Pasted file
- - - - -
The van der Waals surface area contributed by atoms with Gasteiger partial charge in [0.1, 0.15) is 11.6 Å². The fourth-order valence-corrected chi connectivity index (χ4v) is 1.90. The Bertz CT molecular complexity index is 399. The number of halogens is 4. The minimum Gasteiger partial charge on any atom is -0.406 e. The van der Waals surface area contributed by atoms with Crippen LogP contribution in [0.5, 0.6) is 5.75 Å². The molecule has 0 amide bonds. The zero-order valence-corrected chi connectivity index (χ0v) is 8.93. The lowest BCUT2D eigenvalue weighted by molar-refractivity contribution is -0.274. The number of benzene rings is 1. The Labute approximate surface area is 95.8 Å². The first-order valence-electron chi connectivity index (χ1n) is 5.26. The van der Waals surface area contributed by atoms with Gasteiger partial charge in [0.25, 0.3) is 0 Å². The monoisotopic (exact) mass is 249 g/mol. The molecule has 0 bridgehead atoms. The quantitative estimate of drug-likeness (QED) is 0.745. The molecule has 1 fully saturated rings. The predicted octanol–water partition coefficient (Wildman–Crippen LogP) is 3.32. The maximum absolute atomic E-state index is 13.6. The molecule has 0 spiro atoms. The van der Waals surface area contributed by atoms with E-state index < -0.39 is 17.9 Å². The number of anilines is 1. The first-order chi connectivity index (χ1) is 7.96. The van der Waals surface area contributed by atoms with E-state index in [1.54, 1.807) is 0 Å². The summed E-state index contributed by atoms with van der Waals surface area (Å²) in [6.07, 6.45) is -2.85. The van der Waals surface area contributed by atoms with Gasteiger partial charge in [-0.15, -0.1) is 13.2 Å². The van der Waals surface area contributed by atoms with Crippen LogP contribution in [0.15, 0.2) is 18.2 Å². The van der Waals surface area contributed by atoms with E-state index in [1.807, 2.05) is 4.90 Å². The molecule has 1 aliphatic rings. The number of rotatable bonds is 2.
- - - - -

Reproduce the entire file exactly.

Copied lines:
The van der Waals surface area contributed by atoms with Gasteiger partial charge in [0.1, 0.15) is 11.6 Å². The fourth-order valence-corrected chi connectivity index (χ4v) is 1.90. The Bertz CT molecular complexity index is 399. The number of halogens is 4. The minimum Gasteiger partial charge on any atom is -0.406 e. The van der Waals surface area contributed by atoms with Crippen LogP contribution in [0.5, 0.6) is 5.75 Å². The molecule has 0 amide bonds. The zero-order valence-corrected chi connectivity index (χ0v) is 8.93. The lowest BCUT2D eigenvalue weighted by molar-refractivity contribution is -0.274. The number of benzene rings is 1. The Labute approximate surface area is 95.8 Å². The first-order valence-electron chi connectivity index (χ1n) is 5.26. The van der Waals surface area contributed by atoms with Gasteiger partial charge in [0.25, 0.3) is 0 Å². The monoisotopic (exact) mass is 249 g/mol. The molecule has 0 bridgehead atoms. The quantitative estimate of drug-likeness (QED) is 0.745. The molecule has 1 fully saturated rings. The predicted octanol–water partition coefficient (Wildman–Crippen LogP) is 3.32. The maximum absolute atomic E-state index is 13.6. The molecule has 0 spiro atoms. The van der Waals surface area contributed by atoms with E-state index < -0.39 is 17.9 Å². The number of anilines is 1. The first-order chi connectivity index (χ1) is 7.96. The van der Waals surface area contributed by atoms with E-state index in [1.54, 1.807) is 0 Å². The summed E-state index contributed by atoms with van der Waals surface area (Å²) in [6.07, 6.45) is -2.85. The van der Waals surface area contributed by atoms with Gasteiger partial charge in [-0.15, -0.1) is 13.2 Å². The van der Waals surface area contributed by atoms with Crippen LogP contribution in [0.15, 0.2) is 18.2 Å². The van der Waals surface area contributed by atoms with E-state index in [1.807, 2.05) is 4.90 Å². The molecule has 1 aliphatic rings. The number of rotatable bonds is 2.